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Nebraska AG joins friend-of-the-court brief challenging some Pennsylvania mail-in ballots
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Nebraska AG joins friend-of-the-court brief challenging some Pennsylvania mail-in ballots

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Nebraska Attorney General Doug Peterson filed a friend-of-the-court brief Monday in a legal case challenging some Pennsylvania mail-in ballots. 

The case is one of many filed over last week's national election. It concerns a Pennsylvania Supreme Court decision allowing the counting of ballots that were mailed by Election Day and received within three days. 

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The Republican Party of Pennsylvania, which filed the challenge, is asking the U.S. Supreme Court to hear it. Several Republican attorneys general across the country are filing amicus, or friend-of-the-court, briefs in support of the Pennsylvania GOP.

Nebraska joined a brief filed by Oklahoma Attorney General Mike Hunter, which argues that the Pennsylvania high court usurped legislative authority to set election rules. Indiana, Kansas, Tennessee and West Virginia also joined in the brief.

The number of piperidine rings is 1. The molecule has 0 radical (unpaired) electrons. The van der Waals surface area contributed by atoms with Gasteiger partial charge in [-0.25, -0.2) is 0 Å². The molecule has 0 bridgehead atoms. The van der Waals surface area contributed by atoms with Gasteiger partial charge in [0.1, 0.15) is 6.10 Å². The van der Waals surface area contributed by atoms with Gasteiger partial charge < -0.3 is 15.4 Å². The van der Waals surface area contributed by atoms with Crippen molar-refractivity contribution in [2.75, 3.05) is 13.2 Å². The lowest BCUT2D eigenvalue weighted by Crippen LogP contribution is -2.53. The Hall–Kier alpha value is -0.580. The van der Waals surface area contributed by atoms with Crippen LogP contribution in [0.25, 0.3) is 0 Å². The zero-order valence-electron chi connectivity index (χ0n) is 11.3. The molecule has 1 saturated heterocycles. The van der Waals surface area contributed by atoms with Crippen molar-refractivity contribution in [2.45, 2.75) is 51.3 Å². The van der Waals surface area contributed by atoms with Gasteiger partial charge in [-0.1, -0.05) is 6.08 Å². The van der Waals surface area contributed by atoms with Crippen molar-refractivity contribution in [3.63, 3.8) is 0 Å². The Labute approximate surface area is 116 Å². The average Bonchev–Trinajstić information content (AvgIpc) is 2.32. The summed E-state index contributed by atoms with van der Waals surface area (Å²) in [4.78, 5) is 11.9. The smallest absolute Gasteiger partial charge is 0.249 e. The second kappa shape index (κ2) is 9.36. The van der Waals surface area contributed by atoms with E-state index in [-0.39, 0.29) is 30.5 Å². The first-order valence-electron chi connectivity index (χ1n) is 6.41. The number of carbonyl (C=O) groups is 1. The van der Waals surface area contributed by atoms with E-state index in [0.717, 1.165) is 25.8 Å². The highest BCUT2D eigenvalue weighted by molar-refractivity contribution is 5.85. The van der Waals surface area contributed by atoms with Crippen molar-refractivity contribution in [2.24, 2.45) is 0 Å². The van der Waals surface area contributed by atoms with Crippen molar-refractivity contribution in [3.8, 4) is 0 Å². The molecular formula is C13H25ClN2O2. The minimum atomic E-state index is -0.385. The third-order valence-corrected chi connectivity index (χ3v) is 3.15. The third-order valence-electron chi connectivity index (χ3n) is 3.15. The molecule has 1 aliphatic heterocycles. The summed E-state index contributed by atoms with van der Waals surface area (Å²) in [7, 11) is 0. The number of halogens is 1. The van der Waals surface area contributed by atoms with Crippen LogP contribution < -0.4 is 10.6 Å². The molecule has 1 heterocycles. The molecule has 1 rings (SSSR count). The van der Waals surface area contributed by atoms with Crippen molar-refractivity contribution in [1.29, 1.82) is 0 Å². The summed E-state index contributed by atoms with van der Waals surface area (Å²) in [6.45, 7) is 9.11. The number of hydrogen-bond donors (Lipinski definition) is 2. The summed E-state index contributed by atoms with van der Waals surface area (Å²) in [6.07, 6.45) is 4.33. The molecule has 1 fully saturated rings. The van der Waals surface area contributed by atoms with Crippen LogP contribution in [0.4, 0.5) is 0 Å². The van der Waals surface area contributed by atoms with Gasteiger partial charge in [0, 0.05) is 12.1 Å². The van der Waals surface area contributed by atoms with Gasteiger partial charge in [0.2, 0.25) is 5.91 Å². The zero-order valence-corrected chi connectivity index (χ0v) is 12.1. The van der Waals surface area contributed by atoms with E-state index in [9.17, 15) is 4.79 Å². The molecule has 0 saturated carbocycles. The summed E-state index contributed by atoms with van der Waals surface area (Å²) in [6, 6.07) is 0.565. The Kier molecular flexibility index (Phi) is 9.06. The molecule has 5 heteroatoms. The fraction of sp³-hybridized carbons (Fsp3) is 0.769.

"Amici states have important interests in enforcing the absentee ballot deadlines created by their legislatures and ensuring such statutes cannot be amended by state courts merely because some voters will not act in a timely fashion to comply," the brief said.

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Peterson's spokeswoman, Suzanne Gage, said he joined in brief "to maintain the proper separation of powers within state governments."

She said he had no response to President Trump's contention that the election is being stolen through election fraud.

The ballots in question have been set aside pending the resolution of legal challenges. They are not included in the unofficial election returns that show Democrat Joe Biden ahead of the GOP president by more than 47,000 votes.

Republican attorneys general from 10 other states, led by Missouri, filed a separate amicus brief Monday. It argues that Pennsylvania overstepped its constitutional authority in accepting late ballots, that voting by mail creates voter fraud risks and that the decision to accept ballots after Election Day exacerbated risks of absentee ballot fraud. 

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